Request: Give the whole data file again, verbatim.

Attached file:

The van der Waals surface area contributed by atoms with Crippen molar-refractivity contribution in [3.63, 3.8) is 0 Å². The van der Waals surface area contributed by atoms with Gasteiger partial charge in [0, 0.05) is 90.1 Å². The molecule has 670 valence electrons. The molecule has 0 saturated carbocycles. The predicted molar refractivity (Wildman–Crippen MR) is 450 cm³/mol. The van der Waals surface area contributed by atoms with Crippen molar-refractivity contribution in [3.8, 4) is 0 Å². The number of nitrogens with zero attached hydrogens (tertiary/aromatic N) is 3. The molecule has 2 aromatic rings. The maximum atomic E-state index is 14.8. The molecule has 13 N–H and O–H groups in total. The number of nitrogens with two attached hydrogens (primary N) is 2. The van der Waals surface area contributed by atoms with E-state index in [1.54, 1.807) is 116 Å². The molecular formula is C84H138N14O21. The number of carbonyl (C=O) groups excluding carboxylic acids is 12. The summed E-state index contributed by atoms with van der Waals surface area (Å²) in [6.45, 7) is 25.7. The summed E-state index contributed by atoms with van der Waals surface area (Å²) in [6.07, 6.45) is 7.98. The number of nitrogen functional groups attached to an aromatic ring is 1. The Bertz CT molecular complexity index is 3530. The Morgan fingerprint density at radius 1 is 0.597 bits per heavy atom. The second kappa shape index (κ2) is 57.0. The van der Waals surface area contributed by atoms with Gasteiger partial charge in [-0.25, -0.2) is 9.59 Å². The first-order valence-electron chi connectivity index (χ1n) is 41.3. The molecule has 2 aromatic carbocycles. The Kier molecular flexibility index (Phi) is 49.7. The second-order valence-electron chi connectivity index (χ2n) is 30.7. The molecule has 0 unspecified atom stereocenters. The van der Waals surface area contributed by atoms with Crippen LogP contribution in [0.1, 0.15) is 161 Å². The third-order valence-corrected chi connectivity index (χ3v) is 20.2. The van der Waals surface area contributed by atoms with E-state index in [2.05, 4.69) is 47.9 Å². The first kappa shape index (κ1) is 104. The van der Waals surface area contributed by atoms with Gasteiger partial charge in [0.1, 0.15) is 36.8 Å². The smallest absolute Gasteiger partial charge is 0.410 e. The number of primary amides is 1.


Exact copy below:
The van der Waals surface area contributed by atoms with Crippen molar-refractivity contribution in [3.63, 3.8) is 0 Å². The van der Waals surface area contributed by atoms with Gasteiger partial charge in [0, 0.05) is 90.1 Å². The molecule has 670 valence electrons. The molecule has 0 saturated carbocycles. The predicted molar refractivity (Wildman–Crippen MR) is 450 cm³/mol. The van der Waals surface area contributed by atoms with Crippen molar-refractivity contribution in [3.8, 4) is 0 Å². The number of nitrogens with zero attached hydrogens (tertiary/aromatic N) is 3. The molecule has 2 aromatic rings. The maximum atomic E-state index is 14.8. The molecule has 13 N–H and O–H groups in total. The number of nitrogens with two attached hydrogens (primary N) is 2. The van der Waals surface area contributed by atoms with E-state index in [1.54, 1.807) is 116 Å². The molecular formula is C84H138N14O21. The number of carbonyl (C=O) groups excluding carboxylic acids is 12. The summed E-state index contributed by atoms with van der Waals surface area (Å²) in [6.45, 7) is 25.7. The summed E-state index contributed by atoms with van der Waals surface area (Å²) in [6.07, 6.45) is 7.98. The number of nitrogen functional groups attached to an aromatic ring is 1. The Bertz CT molecular complexity index is 3530. The Morgan fingerprint density at radius 1 is 0.597 bits per heavy atom. The second kappa shape index (κ2) is 57.0. The van der Waals surface area contributed by atoms with Gasteiger partial charge in [-0.25, -0.2) is 9.59 Å². The first-order valence-electron chi connectivity index (χ1n) is 41.3. The molecule has 2 aromatic carbocycles. The Kier molecular flexibility index (Phi) is 49.7. The second-order valence-electron chi connectivity index (χ2n) is 30.7. The molecule has 0 unspecified atom stereocenters. The van der Waals surface area contributed by atoms with Crippen LogP contribution in [0.1, 0.15) is 161 Å². The third-order valence-corrected chi connectivity index (χ3v) is 20.2. The van der Waals surface area contributed by atoms with E-state index in [2.05, 4.69) is 47.9 Å². The first kappa shape index (κ1) is 104. The van der Waals surface area contributed by atoms with Gasteiger partial charge in [0.1, 0.15) is 36.8 Å². The smallest absolute Gasteiger partial charge is 0.410 e. The number of primary amides is 1.